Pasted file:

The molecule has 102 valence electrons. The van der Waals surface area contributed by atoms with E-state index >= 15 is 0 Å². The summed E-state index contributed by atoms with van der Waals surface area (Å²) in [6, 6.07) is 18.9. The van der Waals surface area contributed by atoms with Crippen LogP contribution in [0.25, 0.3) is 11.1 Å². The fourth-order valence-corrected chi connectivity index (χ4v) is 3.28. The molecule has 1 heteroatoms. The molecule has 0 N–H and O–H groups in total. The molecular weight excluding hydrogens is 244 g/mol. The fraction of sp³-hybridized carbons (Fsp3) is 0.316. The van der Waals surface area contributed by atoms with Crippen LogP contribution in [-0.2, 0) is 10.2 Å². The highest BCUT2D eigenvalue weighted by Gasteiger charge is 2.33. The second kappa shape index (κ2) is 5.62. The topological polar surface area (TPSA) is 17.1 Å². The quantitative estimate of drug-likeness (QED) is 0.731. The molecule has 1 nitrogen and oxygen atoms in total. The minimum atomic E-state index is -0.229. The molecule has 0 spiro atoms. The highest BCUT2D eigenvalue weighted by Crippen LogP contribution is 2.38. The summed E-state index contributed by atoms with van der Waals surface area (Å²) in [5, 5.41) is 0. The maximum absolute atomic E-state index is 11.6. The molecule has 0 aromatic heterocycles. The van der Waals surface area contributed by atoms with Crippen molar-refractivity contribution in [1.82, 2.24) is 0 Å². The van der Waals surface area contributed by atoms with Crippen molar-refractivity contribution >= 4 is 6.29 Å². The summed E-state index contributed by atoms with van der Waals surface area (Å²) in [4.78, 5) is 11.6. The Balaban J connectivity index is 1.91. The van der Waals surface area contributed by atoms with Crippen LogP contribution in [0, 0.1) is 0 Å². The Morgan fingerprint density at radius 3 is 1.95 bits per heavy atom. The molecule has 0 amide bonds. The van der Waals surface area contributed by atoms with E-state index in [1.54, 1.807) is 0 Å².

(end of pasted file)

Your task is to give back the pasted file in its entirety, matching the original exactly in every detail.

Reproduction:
The molecule has 102 valence electrons. The van der Waals surface area contributed by atoms with E-state index >= 15 is 0 Å². The summed E-state index contributed by atoms with van der Waals surface area (Å²) in [6, 6.07) is 18.9. The van der Waals surface area contributed by atoms with Crippen LogP contribution in [0.25, 0.3) is 11.1 Å². The fourth-order valence-corrected chi connectivity index (χ4v) is 3.28. The molecule has 1 heteroatoms. The molecule has 0 N–H and O–H groups in total. The molecular weight excluding hydrogens is 244 g/mol. The fraction of sp³-hybridized carbons (Fsp3) is 0.316. The van der Waals surface area contributed by atoms with Crippen LogP contribution in [-0.2, 0) is 10.2 Å². The highest BCUT2D eigenvalue weighted by Gasteiger charge is 2.33. The second kappa shape index (κ2) is 5.62. The topological polar surface area (TPSA) is 17.1 Å². The quantitative estimate of drug-likeness (QED) is 0.731. The molecule has 1 nitrogen and oxygen atoms in total. The minimum atomic E-state index is -0.229. The molecule has 0 spiro atoms. The highest BCUT2D eigenvalue weighted by Crippen LogP contribution is 2.38. The summed E-state index contributed by atoms with van der Waals surface area (Å²) in [5, 5.41) is 0. The maximum absolute atomic E-state index is 11.6. The molecule has 0 aromatic heterocycles. The van der Waals surface area contributed by atoms with Crippen molar-refractivity contribution in [1.82, 2.24) is 0 Å². The van der Waals surface area contributed by atoms with Crippen molar-refractivity contribution >= 4 is 6.29 Å². The summed E-state index contributed by atoms with van der Waals surface area (Å²) in [4.78, 5) is 11.6. The Balaban J connectivity index is 1.91. The van der Waals surface area contributed by atoms with Crippen LogP contribution in [0, 0.1) is 0 Å². The Morgan fingerprint density at radius 3 is 1.95 bits per heavy atom. The molecule has 0 amide bonds. The van der Waals surface area contributed by atoms with E-state index in [1.54, 1.807) is 0 Å².